We live in an age that seeks quick fixes and easy answers. Sometimes leaders abdicate their thinking to others and accept “prevailing wisdom,” which is often an oxymoron.
One of the first things Tony Chatman heard when he became a senior manager was, “you’ve just lost the luxury of having a bad day.”
Gratitude is important, and not just on the fourth Thursday of each November. In the sales profession, having an “attitude of gratitude” can actually be a key to success.
Trying to juggle the strengths and the needs of multiple people can be a balancing act of epic proportions. One thing that can make this a little bit easier is making sure that your team looks up to you.
Is 60% of your workforce is disengaged? That’s the reality for many corporate leaders today. And, you might be part of the problem.
Managers spend time and effort reinforcing the teamwork message to employees. Isn’t it time for corporate leaders to apply the teamwork concept to themselves?
I had every reason to be mad. There I was, standing in the middle of Manhattan, struggling to hold my laptop, projector, handbag, and books. I was about to give a huge presentation, and I’d arrived 45 minutes early.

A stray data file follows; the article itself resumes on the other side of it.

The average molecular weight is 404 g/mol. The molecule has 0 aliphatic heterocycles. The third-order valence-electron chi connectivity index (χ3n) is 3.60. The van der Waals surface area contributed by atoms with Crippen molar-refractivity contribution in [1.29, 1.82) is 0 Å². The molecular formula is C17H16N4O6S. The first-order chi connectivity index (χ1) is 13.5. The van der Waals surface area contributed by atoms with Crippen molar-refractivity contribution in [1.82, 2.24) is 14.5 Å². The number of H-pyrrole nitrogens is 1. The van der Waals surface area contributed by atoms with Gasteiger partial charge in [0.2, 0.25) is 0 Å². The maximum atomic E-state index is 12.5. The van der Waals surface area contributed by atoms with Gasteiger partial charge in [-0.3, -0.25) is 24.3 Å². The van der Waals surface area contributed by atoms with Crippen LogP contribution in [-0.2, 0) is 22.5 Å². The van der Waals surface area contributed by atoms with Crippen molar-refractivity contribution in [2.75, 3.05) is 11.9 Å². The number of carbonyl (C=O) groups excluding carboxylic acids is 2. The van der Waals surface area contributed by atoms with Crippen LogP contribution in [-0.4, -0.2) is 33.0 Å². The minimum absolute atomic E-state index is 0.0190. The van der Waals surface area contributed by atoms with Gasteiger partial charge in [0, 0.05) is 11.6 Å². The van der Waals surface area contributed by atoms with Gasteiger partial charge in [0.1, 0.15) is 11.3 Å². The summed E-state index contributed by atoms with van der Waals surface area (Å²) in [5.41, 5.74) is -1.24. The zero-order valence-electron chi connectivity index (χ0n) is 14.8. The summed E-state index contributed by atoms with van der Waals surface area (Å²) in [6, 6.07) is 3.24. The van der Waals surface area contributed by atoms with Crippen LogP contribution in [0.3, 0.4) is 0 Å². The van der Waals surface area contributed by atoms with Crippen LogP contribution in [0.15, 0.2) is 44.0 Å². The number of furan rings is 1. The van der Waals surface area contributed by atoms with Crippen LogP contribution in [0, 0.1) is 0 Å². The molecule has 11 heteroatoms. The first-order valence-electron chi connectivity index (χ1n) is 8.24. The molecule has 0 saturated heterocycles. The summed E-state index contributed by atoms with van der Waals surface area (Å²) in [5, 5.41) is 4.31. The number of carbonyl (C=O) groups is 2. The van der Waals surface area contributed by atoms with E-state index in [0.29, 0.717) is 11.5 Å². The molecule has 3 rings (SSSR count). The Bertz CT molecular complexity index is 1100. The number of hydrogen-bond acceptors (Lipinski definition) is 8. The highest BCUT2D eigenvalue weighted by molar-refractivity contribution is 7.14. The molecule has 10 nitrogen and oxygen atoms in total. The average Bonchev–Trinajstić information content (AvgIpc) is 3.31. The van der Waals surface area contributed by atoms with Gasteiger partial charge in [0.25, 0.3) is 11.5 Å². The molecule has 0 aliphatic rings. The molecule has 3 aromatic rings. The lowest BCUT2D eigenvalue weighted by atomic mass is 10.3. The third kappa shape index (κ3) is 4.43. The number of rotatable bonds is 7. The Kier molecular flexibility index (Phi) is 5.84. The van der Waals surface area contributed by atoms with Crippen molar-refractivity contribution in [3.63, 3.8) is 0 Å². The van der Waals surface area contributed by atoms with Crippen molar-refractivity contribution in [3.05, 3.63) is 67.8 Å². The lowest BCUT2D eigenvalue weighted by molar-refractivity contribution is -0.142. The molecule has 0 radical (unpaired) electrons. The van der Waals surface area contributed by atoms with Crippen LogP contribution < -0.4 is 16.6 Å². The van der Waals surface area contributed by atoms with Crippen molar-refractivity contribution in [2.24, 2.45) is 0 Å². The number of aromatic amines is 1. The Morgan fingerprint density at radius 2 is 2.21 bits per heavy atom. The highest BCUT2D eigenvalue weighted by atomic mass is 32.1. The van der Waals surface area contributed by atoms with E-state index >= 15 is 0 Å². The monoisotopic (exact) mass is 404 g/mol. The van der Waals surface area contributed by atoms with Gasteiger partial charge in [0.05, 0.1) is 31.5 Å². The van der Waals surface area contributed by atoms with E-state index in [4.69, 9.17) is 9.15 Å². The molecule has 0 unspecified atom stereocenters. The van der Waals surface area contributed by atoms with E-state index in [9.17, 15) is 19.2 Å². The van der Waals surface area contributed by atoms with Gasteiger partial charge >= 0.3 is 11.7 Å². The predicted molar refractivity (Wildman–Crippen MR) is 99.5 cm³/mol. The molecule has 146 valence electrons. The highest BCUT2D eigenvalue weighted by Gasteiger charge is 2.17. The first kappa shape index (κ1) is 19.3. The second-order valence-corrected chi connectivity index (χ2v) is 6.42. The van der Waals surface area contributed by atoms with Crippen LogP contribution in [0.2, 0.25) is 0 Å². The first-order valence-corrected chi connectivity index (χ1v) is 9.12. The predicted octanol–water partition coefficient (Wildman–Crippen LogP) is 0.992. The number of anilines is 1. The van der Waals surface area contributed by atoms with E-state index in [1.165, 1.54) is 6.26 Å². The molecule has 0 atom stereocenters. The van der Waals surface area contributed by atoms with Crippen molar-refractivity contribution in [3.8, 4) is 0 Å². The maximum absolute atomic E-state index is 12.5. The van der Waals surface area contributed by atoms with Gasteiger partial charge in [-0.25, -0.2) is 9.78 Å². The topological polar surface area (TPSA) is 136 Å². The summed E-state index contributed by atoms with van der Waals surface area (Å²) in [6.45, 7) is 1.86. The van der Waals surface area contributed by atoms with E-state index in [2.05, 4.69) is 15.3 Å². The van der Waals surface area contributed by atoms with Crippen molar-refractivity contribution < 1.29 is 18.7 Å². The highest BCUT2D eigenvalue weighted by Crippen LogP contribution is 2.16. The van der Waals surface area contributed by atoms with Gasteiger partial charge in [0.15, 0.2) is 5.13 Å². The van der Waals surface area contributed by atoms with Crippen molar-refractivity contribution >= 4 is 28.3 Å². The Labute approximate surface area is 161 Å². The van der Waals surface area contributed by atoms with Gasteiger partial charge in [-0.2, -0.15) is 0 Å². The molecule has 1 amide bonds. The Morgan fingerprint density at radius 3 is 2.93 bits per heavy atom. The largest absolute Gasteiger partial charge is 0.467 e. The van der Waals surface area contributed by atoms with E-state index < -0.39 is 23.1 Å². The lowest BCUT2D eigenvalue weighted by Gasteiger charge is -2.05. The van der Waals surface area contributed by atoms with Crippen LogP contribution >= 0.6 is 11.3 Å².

Are “absentee leaders” wreaking havoc on your employees? Here’s how to identify these leaders and how to avoid putting them into management roles.
Jeffrey Gitomer is the author of The New York Times best seller The Little Gold Book of YES! Attitude – which has just been published a new edition with many new tips to help you find, build and keep a winning attitude. In episode 13, we discuss: why attitude is critical to management and leadership; countering negative attitudes and how to change your attitude by changing what you think about.
Whoever came up with the adage “attitude is everything” might have worked in sales. Your attitude has a major impact on whether a deal closes – and thankfully, attitude is something in the process that you have total control over.
“A human has 60,000 thoughts per day and 80% of them are negative.” This PowerPoint slide rang true for the attendees of the recent Leadership+Talent Development Summit in San Diego. It was almost as thought-provoking as Gerhard Gschwandtner’s address: The Mindset in the Age of Digital Transformation. Backed by research, the founder and CEO of Selling Power shared strategies for finding success and improvement.
I am finally calling BS on the biggest myth in selling. Salespeople quit or fail because they “fear rejection.” Give me a break. “Fear of rejection” is totally bogus.